Saturday, December 13, 2008


The End of the World as We Know It

by Robert A. Nowotny

(Originally written for Bryce Zabel's Movie Smackdown Website --

The Smackdown. Klaatu and Gort are back in the 'hood thanks to the mega-budget re-make of "The Day The Earth Stood Still." The duo arrives once again with every intention of helping Mankind save itself. Thanks to the executives at Twentieth Century-Fox we will have their message delivered on over a thousand screens, including some IMAX theaters, firmly placing this film among the bigger holiday season releases this year. The studio's marketing department spared no cost in hyping this remake, and why should they? (I've seen more promos for this film than Bowflex commercials the past month or so.) Certainly the overall production budget, especially the CG and special effects costs, is reportedly very impressive, while the cast, which includes Jennifer Connelly, Kathy Bates and, surprisingly, John Cleese, help compliment box-office star Keanu Reeves who plays Klaatu in the role that Michael Rennie made famous in the original. Everything seems in place to assure a strong opening weekend turn-out. But can all this money and contemporary talent add up to make this new "The Day The Earth Stood Still" as enduringly memorable as the old "The Day The Earth Stood Still" that graced the world's screens in 1951? There's nothing to be gained by standing still -- so lets get to it. Here's the intergalactic Smack...

The Challenger. The talent behind this new 2008 "The Day the Earth Stood Still" is certainly respectful of the original. Director Scott Derrickson, producer Erwin Stoff and screenwriter David Scarpa have all publicly commented on how they understand that the earlier version is an acknowledged classic. And they fully realize that, generally speaking, remakes are about as successful as a Libertarian running for office in the Lone Star State. (An aside: We hope Kinky will run for Governor again -- "Why the hell not?") They also understand that, on rare occasions, a remake actually fares pretty well against the original. "Sorcerer" compares favorably with "Wages of Fear," for example, as does "The Magnificent Seven" with "The Seven Samurai" and "The Birdcage" vis-a-vis "La Cage aux Folles." Accordingly, the number of deviations from the earlier edition have been held to a minimum. Gort is now a biological form and not a mechanical robot. Likewise, Klaatu is now an alien in a human body, not an alien with a human body. And, of course, the balance between story and special effects, between character-driven moments and action sequences, has been skewed as well, reflecting the advances in filmmaking technology and, presumably, present-day audience preferences. Being the challenger against a movie that most sci-fi affecinadoes consider to be sacrosanct, the equavlaent in its genre to what "The Godfather" is to gangster movies, is a tough undertaking. But then again, a beagle did win at Westminster...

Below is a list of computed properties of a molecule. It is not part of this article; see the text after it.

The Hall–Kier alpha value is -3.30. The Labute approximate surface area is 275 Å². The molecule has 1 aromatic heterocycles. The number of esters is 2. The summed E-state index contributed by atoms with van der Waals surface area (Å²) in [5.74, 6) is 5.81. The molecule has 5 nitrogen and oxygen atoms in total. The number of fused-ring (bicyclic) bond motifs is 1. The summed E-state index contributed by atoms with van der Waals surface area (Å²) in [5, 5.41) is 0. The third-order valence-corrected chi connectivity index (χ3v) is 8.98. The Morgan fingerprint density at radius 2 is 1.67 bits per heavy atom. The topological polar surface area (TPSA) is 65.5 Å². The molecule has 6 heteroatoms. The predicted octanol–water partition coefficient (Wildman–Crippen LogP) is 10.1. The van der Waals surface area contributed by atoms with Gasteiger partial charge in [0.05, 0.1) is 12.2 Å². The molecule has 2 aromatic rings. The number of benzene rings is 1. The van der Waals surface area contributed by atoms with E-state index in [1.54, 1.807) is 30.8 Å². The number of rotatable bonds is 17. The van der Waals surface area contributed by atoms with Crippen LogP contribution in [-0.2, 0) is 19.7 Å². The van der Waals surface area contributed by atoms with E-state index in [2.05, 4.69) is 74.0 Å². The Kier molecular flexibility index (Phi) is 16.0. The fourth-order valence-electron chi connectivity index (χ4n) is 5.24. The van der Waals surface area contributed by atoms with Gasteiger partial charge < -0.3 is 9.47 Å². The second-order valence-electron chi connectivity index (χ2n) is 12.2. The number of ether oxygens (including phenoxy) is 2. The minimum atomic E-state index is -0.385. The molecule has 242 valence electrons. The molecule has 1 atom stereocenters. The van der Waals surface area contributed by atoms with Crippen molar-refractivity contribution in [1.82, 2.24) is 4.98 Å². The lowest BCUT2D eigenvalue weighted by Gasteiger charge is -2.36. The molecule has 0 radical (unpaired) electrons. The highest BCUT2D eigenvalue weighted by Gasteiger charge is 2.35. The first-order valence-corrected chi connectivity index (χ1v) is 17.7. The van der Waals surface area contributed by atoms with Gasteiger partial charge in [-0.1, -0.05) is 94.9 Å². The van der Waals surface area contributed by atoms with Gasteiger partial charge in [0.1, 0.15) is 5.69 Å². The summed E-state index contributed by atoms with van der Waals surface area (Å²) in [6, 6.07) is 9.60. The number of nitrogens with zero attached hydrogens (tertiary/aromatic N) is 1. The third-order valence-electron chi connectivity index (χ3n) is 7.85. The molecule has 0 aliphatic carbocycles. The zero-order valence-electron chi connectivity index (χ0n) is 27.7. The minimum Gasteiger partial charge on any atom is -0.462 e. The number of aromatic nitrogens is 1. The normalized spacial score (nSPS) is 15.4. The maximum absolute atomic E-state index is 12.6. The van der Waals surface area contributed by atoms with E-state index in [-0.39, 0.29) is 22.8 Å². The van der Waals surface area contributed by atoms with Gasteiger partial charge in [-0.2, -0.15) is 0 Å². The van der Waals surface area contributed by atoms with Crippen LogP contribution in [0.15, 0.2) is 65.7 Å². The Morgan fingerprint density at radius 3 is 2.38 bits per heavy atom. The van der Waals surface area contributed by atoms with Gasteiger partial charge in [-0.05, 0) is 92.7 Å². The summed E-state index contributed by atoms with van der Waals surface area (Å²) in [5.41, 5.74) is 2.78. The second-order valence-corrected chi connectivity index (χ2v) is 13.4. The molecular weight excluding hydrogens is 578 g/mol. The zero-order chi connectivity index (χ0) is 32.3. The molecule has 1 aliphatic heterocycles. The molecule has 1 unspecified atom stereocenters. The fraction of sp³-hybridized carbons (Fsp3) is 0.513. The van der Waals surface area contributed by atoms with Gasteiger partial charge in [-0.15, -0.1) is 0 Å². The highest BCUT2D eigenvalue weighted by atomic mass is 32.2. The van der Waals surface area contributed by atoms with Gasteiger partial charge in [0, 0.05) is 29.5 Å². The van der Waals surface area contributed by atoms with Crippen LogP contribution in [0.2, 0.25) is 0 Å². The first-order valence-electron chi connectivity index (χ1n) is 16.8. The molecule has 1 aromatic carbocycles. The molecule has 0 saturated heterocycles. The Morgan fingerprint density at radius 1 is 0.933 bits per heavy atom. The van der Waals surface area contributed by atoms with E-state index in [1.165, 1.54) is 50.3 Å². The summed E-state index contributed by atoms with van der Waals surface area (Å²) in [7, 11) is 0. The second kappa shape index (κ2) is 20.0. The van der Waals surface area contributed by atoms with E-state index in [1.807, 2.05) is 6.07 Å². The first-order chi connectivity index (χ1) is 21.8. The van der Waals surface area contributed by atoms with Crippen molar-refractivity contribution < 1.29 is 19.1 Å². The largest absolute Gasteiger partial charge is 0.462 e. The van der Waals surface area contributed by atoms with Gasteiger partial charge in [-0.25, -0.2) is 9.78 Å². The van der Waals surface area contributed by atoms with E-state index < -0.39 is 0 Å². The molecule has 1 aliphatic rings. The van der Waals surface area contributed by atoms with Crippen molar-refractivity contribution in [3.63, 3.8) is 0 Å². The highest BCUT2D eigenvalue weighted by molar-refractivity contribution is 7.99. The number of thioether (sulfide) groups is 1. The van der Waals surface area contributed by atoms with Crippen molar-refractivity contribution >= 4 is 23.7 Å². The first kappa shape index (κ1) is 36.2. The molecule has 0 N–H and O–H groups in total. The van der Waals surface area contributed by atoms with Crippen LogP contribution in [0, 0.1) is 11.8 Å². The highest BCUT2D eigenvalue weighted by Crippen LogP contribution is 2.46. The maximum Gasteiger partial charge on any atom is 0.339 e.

The Defending Champion. This is arguably the greatest science fiction film of all time. Don't take my word for it -- none other than the Library of Congress and the National Film Preservation Board agree since the original "The Day The Earth Stood Still" was selected for inclusion in the National Film Registry as one of America's most significant cinematic achievements, one that "continues to have enduring cultural, historical and aesthetic significance." This distinguished honor is not only well deserved, it is also a fitting tribute to a great filmmaker, Robert Wise, who set out to defy convention and to author something truly special.

"I wanted to make the picture as real, as believable and as honest as I possibly could so that whatever happened from outer space would blend smoothly into something with which everyone could identify. My goal was to make a movie rather than a science fiction movie per se."

To accomplish this, Wise concentrated on telling a rather simple story of an alien humanoid and the circle of ordinary people with whom he comes into contact. Additional credit must go to Edmund H. North, the terrific screenwriter who also brought us the Adademy Award-winning screenplay for "Patton," and, of course, to Harry Bates upon whose short story the screenplay is based. The net effect is a powerful, thought-provoking viewing experience which strikes a responsive chord with virtually everyone who sees it. Michael Rennie stars as Klaatu (in a role originally written for Claude Raines), and his superb performance as the distinguished extraterrestrial messenger is both convincing and chilling. The always reliable Patricia Neal and Sam Jaffe (in his last role during the McCarthy era) more than hold their own as well. Throw in an evocative musical score by Bernard Hermann, solid technical credits throughout, and a scintillating pace thanks to the streamlined story telling, and the original "The Day The Earth Stood Still" remains a champion, even in this post-Matrix world.